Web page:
The 2019 International CES took over Las Vegas last week, and amidst all the robots, drones, laptops and lasers there were some announcements of interest to automotive dealers looking toward the future. While futuristic flying taxis and walking cars captured the spotlight, other automotive-related announcements have more near-term relevance:
Computer chip maker NVIDIA announced what it’s calling “the world’s first commercially available Level 2+ automated driving system,” which automakers will be able to use to implement autonomous driving technology features such as highway merge, lane change or lane split, parking assist and pedestrian detection. Tier 1 suppliers Continental and ZF Friedrichshafen have already announced they will be using the autonomous vehicle technology in systems hitting the road in 2020. In the long term, it’s one more sign of the giant tech company ecosystem growing up to make autonomous driving features a reality, even if true “self-driving cars” are largely still years off. In the short term, it’s one more incremental step in providing consumers with useful and valued autonomous capabilities that get them used to the car taking over more responsibilities; as well as one more new technology for auto dealers to train their sales teams to explain and their service teams to diagnose and repair.
NVIDIA also got together with Mercedes-Benz at CES to announce, “a new partnership going forward, creating a computer that defines the future of autonomous vehicles, the future of AI and the future of mobility.” The two companies reportedly hope to consolidate multiple onboard systems into one central device, which will present both opportunities and challenges for dealers in the service department at some point.
As for what that fully autonomous vehicle ends up looking like, BMW’s iNext mixed reality concept showed a future in which the windshield becomes a video screen for movies, video calls, computer work, games and more while the vehicle is in full self-driving mode. The automaker hopes the technology will be ready by 2025, by which point dealers will have had time to learn how to use their CRM systems and predictive analytics to pick the appropriate movie to play for a customer’s test drive.
Google was everywhere during CES, which was appropriate because its goal was to show how Google Assistant – the “Hey Google” voice-commanded assistant competitor to Apple’s Siri or Amazon’s Alexa – is going to be in a billion devices in the near future. That meant some offbeat announcements, such as Google-enabled shower heads and pressure cookers. But it also included the car, where Android phone users who drive older cars got some good news in the form of inexpensive aftermarket devices from JBL and Roav that will bring Google Assistant’s features to their vehicles without the cost of upgrading to an Android Auto infotainment system. For dealers facing challenges selling used vehicles with outdated infotainment systems to younger, tech-savvy customers, these inexpensive devices ($50 estimate) might turn out to be deal-changers that bridge some of the gap between technology generations.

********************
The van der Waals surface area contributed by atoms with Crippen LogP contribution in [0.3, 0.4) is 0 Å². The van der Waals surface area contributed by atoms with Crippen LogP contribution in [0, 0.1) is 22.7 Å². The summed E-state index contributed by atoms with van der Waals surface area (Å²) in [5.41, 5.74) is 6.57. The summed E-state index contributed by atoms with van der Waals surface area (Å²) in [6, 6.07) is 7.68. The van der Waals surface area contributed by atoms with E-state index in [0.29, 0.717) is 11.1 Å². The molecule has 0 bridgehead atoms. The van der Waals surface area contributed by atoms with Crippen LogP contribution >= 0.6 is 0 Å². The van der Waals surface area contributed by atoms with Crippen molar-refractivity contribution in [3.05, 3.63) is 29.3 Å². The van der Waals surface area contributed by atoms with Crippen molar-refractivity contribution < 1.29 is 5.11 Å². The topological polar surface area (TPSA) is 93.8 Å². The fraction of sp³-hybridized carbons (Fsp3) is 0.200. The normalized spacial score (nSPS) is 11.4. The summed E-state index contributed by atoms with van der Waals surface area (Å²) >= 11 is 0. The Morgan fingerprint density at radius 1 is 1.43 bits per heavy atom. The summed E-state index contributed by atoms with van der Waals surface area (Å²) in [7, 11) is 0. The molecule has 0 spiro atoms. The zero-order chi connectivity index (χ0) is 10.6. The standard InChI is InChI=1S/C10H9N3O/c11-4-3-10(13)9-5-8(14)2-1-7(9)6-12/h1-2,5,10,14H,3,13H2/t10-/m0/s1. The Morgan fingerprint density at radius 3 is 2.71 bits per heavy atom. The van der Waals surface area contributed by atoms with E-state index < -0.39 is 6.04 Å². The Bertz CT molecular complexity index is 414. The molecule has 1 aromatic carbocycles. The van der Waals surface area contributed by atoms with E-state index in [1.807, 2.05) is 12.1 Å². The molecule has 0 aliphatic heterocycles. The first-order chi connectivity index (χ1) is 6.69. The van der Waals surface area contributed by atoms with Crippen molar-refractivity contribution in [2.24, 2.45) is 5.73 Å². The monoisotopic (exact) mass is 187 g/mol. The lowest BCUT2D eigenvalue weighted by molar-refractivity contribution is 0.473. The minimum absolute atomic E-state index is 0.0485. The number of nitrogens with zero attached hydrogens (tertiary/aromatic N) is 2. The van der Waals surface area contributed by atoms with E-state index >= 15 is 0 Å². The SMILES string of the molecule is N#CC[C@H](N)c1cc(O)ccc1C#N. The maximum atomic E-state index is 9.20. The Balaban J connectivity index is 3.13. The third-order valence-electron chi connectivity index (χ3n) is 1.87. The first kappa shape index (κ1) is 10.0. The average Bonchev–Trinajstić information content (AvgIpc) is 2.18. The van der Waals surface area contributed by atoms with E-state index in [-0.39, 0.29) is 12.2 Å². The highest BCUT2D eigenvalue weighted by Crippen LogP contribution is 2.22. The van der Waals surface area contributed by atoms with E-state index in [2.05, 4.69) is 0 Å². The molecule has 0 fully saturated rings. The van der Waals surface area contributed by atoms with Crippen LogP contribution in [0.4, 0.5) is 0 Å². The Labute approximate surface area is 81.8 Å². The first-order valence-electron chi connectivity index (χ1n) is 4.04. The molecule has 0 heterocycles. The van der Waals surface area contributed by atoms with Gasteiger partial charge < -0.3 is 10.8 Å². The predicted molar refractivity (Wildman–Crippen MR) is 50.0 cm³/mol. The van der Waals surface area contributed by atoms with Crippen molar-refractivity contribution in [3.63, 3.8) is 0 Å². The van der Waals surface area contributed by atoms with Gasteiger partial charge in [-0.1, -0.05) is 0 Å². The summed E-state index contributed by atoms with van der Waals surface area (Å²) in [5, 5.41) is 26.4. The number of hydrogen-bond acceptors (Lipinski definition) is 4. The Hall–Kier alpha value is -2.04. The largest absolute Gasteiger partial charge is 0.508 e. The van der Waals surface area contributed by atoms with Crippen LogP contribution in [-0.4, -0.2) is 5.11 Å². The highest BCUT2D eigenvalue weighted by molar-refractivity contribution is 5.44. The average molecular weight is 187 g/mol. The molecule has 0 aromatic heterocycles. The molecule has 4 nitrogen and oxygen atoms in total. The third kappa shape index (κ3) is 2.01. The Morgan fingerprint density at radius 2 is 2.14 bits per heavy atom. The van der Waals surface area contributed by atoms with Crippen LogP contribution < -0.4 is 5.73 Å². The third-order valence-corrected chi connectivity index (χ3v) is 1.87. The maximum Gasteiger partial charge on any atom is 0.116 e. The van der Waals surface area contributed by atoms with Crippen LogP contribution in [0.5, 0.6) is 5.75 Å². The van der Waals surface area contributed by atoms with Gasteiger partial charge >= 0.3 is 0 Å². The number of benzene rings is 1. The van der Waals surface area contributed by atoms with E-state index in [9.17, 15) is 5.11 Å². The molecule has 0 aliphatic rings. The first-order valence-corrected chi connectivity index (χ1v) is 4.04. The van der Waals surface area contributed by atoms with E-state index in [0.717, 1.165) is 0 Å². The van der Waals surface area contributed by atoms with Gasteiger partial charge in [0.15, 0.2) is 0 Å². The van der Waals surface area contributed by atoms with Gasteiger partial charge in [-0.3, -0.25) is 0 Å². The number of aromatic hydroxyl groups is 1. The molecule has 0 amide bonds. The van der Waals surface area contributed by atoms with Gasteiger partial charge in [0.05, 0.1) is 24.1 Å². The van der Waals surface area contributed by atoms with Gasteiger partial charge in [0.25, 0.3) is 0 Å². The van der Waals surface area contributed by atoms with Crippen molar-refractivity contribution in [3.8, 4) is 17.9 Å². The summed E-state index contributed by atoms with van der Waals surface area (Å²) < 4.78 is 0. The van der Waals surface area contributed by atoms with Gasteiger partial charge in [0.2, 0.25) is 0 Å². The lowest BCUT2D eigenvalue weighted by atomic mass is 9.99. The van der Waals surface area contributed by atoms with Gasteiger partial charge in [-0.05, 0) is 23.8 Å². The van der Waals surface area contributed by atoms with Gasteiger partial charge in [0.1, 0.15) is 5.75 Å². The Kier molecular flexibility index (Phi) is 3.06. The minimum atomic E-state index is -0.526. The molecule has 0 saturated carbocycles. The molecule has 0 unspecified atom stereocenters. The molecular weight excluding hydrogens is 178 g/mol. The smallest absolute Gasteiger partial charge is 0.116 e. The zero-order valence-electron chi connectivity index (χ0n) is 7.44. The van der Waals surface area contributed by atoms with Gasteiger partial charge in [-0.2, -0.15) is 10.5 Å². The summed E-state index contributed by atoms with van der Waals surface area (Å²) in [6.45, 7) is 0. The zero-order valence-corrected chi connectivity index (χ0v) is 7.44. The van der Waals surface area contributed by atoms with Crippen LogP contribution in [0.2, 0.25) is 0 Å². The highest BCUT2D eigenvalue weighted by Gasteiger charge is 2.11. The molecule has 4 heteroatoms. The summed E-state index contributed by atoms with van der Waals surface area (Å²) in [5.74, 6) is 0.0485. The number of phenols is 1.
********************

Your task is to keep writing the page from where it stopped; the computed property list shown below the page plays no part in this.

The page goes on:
One other aftermarket device announced at CES to bring modern capabilities to older vehicles was the FenSens car backup parking sensor. It’s built into a license plate frame – yes, traditionally prized real estate for a dealer – and works wirelessly with Android or Apple phones to provide backup sensor capabilities to older vehicles without them. (It also includes some basic stolen vehicle tracking capabilities.) While dealers might be loath to give up the license plate frame advertising real estate, the $150 retail ($200 for two) device could be a worthwhile add-in on the used car lot for safety-conscious customers.
In other rearward-looking news, auto supplier Valeo announced the XtraVue Trailer, a digital camera “invisible trailer” system that makes trailers or towed campers “disappear” on an in-cabin monitor, eliminating the blind spot behind the vehicle for the driver. As more Americans purchase vehicles such as trucks and SUVs with significant towing capabilities for the first time, advances in towing safety and ease of use.
Bose announced it’s made the same noise-cancelling technology for which its QuietComfort headphones are known into a system for vehicles, using the vehicle’s existing speaker system to “minimize unwanted sound in the cabin caused by driving over rough roads, grooved concrete, and uneven pavement.” The company says its technology will be in production vehicles by 2021. With NVH featuring so prominently in consumers’ satisfaction rankings, anything that makes cars and trucks quieter makes for happier customers down the road.
There were actual vehicles announced at CES, too:
Nissan unveiled the new LEAF e+, which updates the EV’s powertrain to increase range (up to 226 miles) and performance. It also features new autonomous features, a new in-cabin display, refreshed design and more.
Mercedes-Benz launched the 2019 CLA 250 Coupe, with updated styling, a high-tech dashboard, semi-autonomous driving features and next-generation tech touches such as cabin lighting controlled by the driver’s gestures.
If you’re trying to keep up with the latest automotive innovations, then it’s good to have predictive analytics on your side. Our technology helps you stay connected to changing buyer behaviors, changing industry conditions and evolving economies. Schedule a demo to learn more.